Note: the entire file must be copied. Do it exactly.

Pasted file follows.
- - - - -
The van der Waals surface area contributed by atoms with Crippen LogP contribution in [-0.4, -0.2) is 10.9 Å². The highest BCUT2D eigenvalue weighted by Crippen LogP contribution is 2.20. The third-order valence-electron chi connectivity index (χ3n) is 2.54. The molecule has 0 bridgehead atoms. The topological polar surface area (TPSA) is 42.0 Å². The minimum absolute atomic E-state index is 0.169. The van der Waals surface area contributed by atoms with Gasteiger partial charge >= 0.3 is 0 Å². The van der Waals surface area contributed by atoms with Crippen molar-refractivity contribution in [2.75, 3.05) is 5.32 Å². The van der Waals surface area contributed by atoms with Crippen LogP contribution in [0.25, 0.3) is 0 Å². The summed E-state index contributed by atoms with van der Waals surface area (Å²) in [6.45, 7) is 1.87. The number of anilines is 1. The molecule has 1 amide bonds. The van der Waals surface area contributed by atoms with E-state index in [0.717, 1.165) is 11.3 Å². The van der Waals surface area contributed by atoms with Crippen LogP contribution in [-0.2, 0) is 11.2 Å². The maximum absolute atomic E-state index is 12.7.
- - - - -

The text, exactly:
The van der Waals surface area contributed by atoms with Crippen LogP contribution in [-0.4, -0.2) is 10.9 Å². The highest BCUT2D eigenvalue weighted by Crippen LogP contribution is 2.20. The third-order valence-electron chi connectivity index (χ3n) is 2.54. The molecule has 0 bridgehead atoms. The topological polar surface area (TPSA) is 42.0 Å². The minimum absolute atomic E-state index is 0.169. The van der Waals surface area contributed by atoms with Gasteiger partial charge >= 0.3 is 0 Å². The van der Waals surface area contributed by atoms with Crippen molar-refractivity contribution in [2.75, 3.05) is 5.32 Å². The van der Waals surface area contributed by atoms with Crippen LogP contribution in [0.25, 0.3) is 0 Å². The summed E-state index contributed by atoms with van der Waals surface area (Å²) in [6.45, 7) is 1.87. The number of anilines is 1. The molecule has 1 amide bonds. The van der Waals surface area contributed by atoms with E-state index in [0.717, 1.165) is 11.3 Å². The van der Waals surface area contributed by atoms with Crippen LogP contribution in [-0.2, 0) is 11.2 Å². The maximum absolute atomic E-state index is 12.7.